Photo: The view from the (now closed) Bamboo Huts in Ban Toei, Nan.

The Northern region of Thailand differs considerably from the rest of the country, both in climate and geography as well as culturally and linguistically. This diversity has attracted travellers year after year since the late 1970s and over time the region has developed into one of the prime destinations in Thailand.

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Many consider the north to be the birthplace of some of the earliest Thai-speaking kingdoms. The best-known of these was Lanna, with its capital at the seven-century-old city of Chiang Mai, which altered between independence and Burmese or Siamese control until Siam took hold of it for good in the late 1800s. Displaying hints of the Burmese influence in the temple architecture and cuisine, the northern region is still pervaded by an exceptionally elegant Thai traditional culture that reflects glimmers of this rich history.

Extremely mountainous and in some areas still blanketed in teak forests, travellers are attracted both to the cooler climate and the very popular trekking opportunities that can be experienced in the far north. The hills and mountains are populated by a great number of ethnic minority groups—Akha, Lisu, Hmong, Karen and Lahu to name a few—many of whom have traditional clothing, culture and language that are totally foreign not only to travellers but also to other Thais. The opportunity to go trekking in the north, spending an evening or two in a minority village is, for many, one of the most memorable experiences of their trip to Thailand.

Traditionally Chiang Mai has been the trekking centre of Northern Thailand, followed by Chiang Rai and Pai. But nowadays, with millions of tourists heading to the north, you can go trekking from just about any one of the provincial capitals. Many base themselves in an outlying destination in an attempt get a more "authentic" experience, but regardless of where people decide to trek from, they're pretty much guaranteed to see something special.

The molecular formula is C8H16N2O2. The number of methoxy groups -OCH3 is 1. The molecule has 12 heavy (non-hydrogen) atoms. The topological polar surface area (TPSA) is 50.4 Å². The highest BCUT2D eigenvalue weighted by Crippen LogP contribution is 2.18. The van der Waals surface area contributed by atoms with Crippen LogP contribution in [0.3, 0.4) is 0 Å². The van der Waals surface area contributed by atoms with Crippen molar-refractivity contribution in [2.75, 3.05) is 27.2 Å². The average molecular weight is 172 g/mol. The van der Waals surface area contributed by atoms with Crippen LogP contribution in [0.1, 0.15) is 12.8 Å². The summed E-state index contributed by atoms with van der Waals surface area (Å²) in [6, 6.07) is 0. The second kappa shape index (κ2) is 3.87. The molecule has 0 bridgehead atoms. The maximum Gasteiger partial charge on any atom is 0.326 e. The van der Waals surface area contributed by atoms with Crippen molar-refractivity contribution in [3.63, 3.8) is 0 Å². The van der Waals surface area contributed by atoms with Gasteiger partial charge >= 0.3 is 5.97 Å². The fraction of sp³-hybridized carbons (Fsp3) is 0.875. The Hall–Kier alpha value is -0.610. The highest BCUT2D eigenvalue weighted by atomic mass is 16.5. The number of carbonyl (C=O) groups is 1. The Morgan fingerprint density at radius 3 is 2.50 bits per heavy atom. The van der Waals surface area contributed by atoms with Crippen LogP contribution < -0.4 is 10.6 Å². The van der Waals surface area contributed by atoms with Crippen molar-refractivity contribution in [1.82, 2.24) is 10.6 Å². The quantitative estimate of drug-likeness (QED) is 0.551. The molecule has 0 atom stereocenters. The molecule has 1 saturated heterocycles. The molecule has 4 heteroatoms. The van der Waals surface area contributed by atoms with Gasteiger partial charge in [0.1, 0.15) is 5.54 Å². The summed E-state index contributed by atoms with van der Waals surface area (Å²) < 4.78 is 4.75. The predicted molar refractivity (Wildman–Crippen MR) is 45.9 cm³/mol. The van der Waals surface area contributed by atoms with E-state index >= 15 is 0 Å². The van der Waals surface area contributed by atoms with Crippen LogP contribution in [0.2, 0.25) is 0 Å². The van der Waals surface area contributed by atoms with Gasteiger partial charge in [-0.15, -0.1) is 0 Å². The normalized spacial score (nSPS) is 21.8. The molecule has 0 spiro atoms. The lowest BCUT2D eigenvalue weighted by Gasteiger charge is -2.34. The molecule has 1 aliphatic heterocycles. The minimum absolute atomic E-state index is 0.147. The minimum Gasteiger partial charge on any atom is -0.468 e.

While there are many possible places to use as a trekking base aside from the above, Mae Hong Son, Nan, Soppong and Umphang are arguably the most popular alternative options.

Aside from the minority groups, the north also has a wealth of national parks. Nan province alone is home to six individual parks, including Doi Phukkha. Doi Inthanon is home to Thailand's highest peak, while the underrated Phu Chee Fah beckons you to venture further afield. For nature lovers planning on spending some time in the hinterland, Northern Thailand can be very rewarding.

There's a wide range of other activities that have appeared over the years—white water rafting, elephant riding, rock climbing and yoga to name but four. Pai has developed into one of the key destinations for those looking for a bit more activity and a little less hammock-resting. Or, if you really want to get off the trail, head to the old KMT hangout of Mae Salong—one of the least Thai towns in Thailand.

Then there's the cultural side of the north. The cities of Sukhothai and Kamphaeng Phet each have a rich heritage—and the ruins to prove it. Chiang Mai itself is overflowing with magnificent centuries-old temples and most of the other provincial capitals, including Lamphun, Lampang, Phrae and Phitsanulok, have at least one or two famous wats.

Northern Thailand is also one of the popular gateways to Laos. Many travellers head to the border crossing town of Chiang Khong, where they cross the border and take a two-day, one-night slow boat trip down the Mekong River to Luang Prabang.

One of the best things about the north though is that if you want to wander off by yourself and swim in the pool of a little known waterfall, you can. The big-ticket destinations are all well-touristed, but for every one of those, there's a half dozen other places nobody seems to know about. Don't forget to take your explorer hat with you.


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